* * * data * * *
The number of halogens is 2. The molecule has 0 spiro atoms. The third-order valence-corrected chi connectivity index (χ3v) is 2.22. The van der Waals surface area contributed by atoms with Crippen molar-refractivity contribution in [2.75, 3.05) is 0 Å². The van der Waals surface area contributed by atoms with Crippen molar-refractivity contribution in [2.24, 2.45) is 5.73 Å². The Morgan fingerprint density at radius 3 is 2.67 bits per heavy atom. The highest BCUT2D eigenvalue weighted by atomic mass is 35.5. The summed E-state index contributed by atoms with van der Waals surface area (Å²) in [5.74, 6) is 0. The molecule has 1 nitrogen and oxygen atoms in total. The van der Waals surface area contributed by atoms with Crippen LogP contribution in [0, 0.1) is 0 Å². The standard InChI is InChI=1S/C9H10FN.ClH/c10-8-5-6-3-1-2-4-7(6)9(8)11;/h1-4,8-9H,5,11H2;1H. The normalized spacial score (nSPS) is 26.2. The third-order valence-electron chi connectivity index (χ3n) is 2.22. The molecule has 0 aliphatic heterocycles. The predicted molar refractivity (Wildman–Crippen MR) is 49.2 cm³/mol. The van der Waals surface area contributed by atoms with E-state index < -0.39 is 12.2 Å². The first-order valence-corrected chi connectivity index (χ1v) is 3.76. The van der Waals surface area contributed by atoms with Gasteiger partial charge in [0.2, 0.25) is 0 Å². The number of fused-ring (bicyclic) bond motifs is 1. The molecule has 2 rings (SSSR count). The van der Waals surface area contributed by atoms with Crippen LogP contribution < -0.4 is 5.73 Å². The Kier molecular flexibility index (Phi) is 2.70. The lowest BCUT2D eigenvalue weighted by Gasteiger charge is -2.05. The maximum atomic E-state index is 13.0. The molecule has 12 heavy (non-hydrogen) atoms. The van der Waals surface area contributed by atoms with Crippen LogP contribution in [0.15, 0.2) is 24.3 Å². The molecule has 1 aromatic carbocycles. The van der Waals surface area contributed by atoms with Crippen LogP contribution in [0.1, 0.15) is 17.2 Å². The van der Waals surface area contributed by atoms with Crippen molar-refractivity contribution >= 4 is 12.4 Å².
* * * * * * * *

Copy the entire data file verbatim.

The number of halogens is 2. The molecule has 0 spiro atoms. The third-order valence-corrected chi connectivity index (χ3v) is 2.22. The van der Waals surface area contributed by atoms with Crippen molar-refractivity contribution in [2.75, 3.05) is 0 Å². The van der Waals surface area contributed by atoms with Crippen molar-refractivity contribution in [2.24, 2.45) is 5.73 Å². The Morgan fingerprint density at radius 3 is 2.67 bits per heavy atom. The highest BCUT2D eigenvalue weighted by atomic mass is 35.5. The summed E-state index contributed by atoms with van der Waals surface area (Å²) in [5.74, 6) is 0. The molecule has 1 nitrogen and oxygen atoms in total. The van der Waals surface area contributed by atoms with Crippen LogP contribution in [0, 0.1) is 0 Å². The standard InChI is InChI=1S/C9H10FN.ClH/c10-8-5-6-3-1-2-4-7(6)9(8)11;/h1-4,8-9H,5,11H2;1H. The normalized spacial score (nSPS) is 26.2. The third-order valence-electron chi connectivity index (χ3n) is 2.22. The molecule has 0 aliphatic heterocycles. The predicted molar refractivity (Wildman–Crippen MR) is 49.2 cm³/mol. The van der Waals surface area contributed by atoms with E-state index < -0.39 is 12.2 Å². The first-order valence-corrected chi connectivity index (χ1v) is 3.76. The van der Waals surface area contributed by atoms with Gasteiger partial charge in [0.2, 0.25) is 0 Å². The number of fused-ring (bicyclic) bond motifs is 1. The molecule has 2 rings (SSSR count). The van der Waals surface area contributed by atoms with Crippen LogP contribution < -0.4 is 5.73 Å². The Kier molecular flexibility index (Phi) is 2.70. The lowest BCUT2D eigenvalue weighted by Gasteiger charge is -2.05. The maximum atomic E-state index is 13.0. The molecule has 12 heavy (non-hydrogen) atoms. The van der Waals surface area contributed by atoms with Crippen LogP contribution in [0.15, 0.2) is 24.3 Å². The molecule has 1 aromatic carbocycles. The van der Waals surface area contributed by atoms with Crippen LogP contribution in [0.1, 0.15) is 17.2 Å². The van der Waals surface area contributed by atoms with Crippen molar-refractivity contribution >= 4 is 12.4 Å².